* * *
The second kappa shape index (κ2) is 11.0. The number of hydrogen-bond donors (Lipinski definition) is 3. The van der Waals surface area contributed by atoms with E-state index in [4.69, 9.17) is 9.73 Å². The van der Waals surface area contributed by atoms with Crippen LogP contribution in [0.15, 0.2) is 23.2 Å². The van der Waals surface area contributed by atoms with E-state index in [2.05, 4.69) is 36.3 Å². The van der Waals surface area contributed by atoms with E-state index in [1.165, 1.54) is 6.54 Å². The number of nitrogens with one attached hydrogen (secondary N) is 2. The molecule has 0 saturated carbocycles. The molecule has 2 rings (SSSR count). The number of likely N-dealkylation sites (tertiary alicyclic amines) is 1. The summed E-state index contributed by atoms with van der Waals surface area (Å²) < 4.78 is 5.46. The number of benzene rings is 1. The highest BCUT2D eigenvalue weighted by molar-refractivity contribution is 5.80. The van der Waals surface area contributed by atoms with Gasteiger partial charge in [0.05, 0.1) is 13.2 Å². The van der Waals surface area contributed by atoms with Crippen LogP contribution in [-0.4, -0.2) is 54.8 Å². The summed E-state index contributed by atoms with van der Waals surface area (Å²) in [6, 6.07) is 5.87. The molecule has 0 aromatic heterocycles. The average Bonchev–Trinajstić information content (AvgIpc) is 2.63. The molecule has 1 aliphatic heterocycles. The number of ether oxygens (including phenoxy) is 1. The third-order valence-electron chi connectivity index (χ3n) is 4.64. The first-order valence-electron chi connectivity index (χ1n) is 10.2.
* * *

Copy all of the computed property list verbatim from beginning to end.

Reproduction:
The second kappa shape index (κ2) is 11.0. The number of hydrogen-bond donors (Lipinski definition) is 3. The van der Waals surface area contributed by atoms with E-state index in [4.69, 9.17) is 9.73 Å². The van der Waals surface area contributed by atoms with Crippen LogP contribution in [0.15, 0.2) is 23.2 Å². The van der Waals surface area contributed by atoms with E-state index in [2.05, 4.69) is 36.3 Å². The van der Waals surface area contributed by atoms with E-state index in [1.165, 1.54) is 6.54 Å². The number of nitrogens with one attached hydrogen (secondary N) is 2. The molecule has 0 saturated carbocycles. The molecule has 2 rings (SSSR count). The number of likely N-dealkylation sites (tertiary alicyclic amines) is 1. The summed E-state index contributed by atoms with van der Waals surface area (Å²) < 4.78 is 5.46. The number of benzene rings is 1. The highest BCUT2D eigenvalue weighted by molar-refractivity contribution is 5.80. The van der Waals surface area contributed by atoms with Gasteiger partial charge in [0.05, 0.1) is 13.2 Å². The van der Waals surface area contributed by atoms with Crippen LogP contribution in [-0.4, -0.2) is 54.8 Å². The summed E-state index contributed by atoms with van der Waals surface area (Å²) in [6, 6.07) is 5.87. The molecule has 0 aromatic heterocycles. The average Bonchev–Trinajstić information content (AvgIpc) is 2.63. The molecule has 1 aliphatic heterocycles. The number of ether oxygens (including phenoxy) is 1. The third-order valence-electron chi connectivity index (χ3n) is 4.64. The first-order valence-electron chi connectivity index (χ1n) is 10.2.